Future blast from the past

12 09 2010

via Here’s Why

Take in some futurology from the past in these videos – A combination of industry propaganda and promotions from the early 20th Century.

“Frontiers of the Future” (A Screen Editorial With Lowell Thomas) (1937) Archive.org

“To New Horizons” (1940) Archive.org

“Century 21 Calling” (1964) Archive.org

“Connected Earth” (1969) Youtube

Can you see some modern day inventions, perhaps in a slightly different form? And how about those inventions that never eventuated – was it because they were impractical, or an industry related reason, or perhaps they still might-someday-be?

What things did these futurologists never take into account? Perhaps the inverse growth relationship between the size of a TV screen and the size of a mobile handset…





If you are having trouble understanding the election

21 08 2010

Hat tip: Dave the Happy Singer

You can learn much from this video which offers a brief overview of recent politics and issues in Australia.

Yes. It is true. In Australia we choose our leader by dangling rancid meat and political portraits before a crocodile pit and hurl beer cans at those crocodiles.





Time travellers caught on film

24 04 2010

Look at the picture below. This is quite likely an actual unedited 1940s photograph of the reopening of a bridge in British Columbia.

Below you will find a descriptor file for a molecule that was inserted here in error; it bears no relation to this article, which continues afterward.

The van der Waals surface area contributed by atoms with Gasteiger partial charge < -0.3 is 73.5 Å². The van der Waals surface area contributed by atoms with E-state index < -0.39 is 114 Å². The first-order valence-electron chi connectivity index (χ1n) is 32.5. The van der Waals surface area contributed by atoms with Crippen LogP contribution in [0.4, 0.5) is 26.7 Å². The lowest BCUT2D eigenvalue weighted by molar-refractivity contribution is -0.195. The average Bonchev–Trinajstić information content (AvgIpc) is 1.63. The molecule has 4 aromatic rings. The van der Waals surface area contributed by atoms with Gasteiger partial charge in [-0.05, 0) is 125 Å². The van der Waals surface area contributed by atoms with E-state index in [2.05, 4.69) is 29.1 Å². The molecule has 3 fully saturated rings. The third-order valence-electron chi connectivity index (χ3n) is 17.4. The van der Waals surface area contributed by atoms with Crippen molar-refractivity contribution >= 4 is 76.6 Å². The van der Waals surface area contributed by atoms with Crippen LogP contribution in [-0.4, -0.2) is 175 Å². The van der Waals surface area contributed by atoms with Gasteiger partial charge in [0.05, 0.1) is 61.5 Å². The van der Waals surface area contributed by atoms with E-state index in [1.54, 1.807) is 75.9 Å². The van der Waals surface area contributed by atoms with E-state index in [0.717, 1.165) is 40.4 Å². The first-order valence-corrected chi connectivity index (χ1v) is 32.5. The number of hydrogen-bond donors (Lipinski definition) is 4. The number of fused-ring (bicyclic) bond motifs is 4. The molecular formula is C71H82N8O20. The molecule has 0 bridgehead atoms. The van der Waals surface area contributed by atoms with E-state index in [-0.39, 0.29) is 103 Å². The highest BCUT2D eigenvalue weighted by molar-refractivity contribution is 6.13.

Can you spot the alleged time traveler?

What are your immediate thoughts and explanations?

Full story and investigation at forgetomori. It probably is not a hoax. But it also probably is not time travel. And it is interesting nonetheless.

Interesting quote on the ‘why then and there’ skeptical thinking: “Of course, because we know nothing happened there right? But if we are considering time travel, how can we know if in some other timeline something historical happened right there?”





Vatican secrets: The original Macroscope

2 09 2009

One of my favourite sci-fi novels is Macroscope by Piers Anthony.

Note: Although Anthony is famous for his light-hearted Xanth series. This is a novel for adults, and deals with a lot of serious and heavy historical and social issues, and yes, that means violence and sex.

The macroscope is a powerful transmission receiving satelite that can detect pretty much every wave emitted in the universe. Theoretically with such a device one could observe every event in history anywhere in the universe.

With the device scientists are able to observe the demise of several distant historical alien species (one through personal greed, one through violence, and another reckless abuse of their environmental resources). Scientists also detect another special signal that only the people with high IQ (i.e. most of the scientists) can discern. Unfortunately, everyone who watches this signal turns into a catatonic vegetable. The story follows the one alleged genius who may be able to discover the secret behind this transmission.

The idea of a Macroscope is quite interesting, and is almost what our existing satelites and telescopes do already (receive various forms of radiation as it reaches Earth). So why can’t we observe what happened 40,000 years ago on Earth in real-time?

Apparently, in the 60’s, a Venetian monk, Father Pelligrino Ernetti claimed to have a device that could do just that. The device was called the “chronovisor” and apparently resembled a television.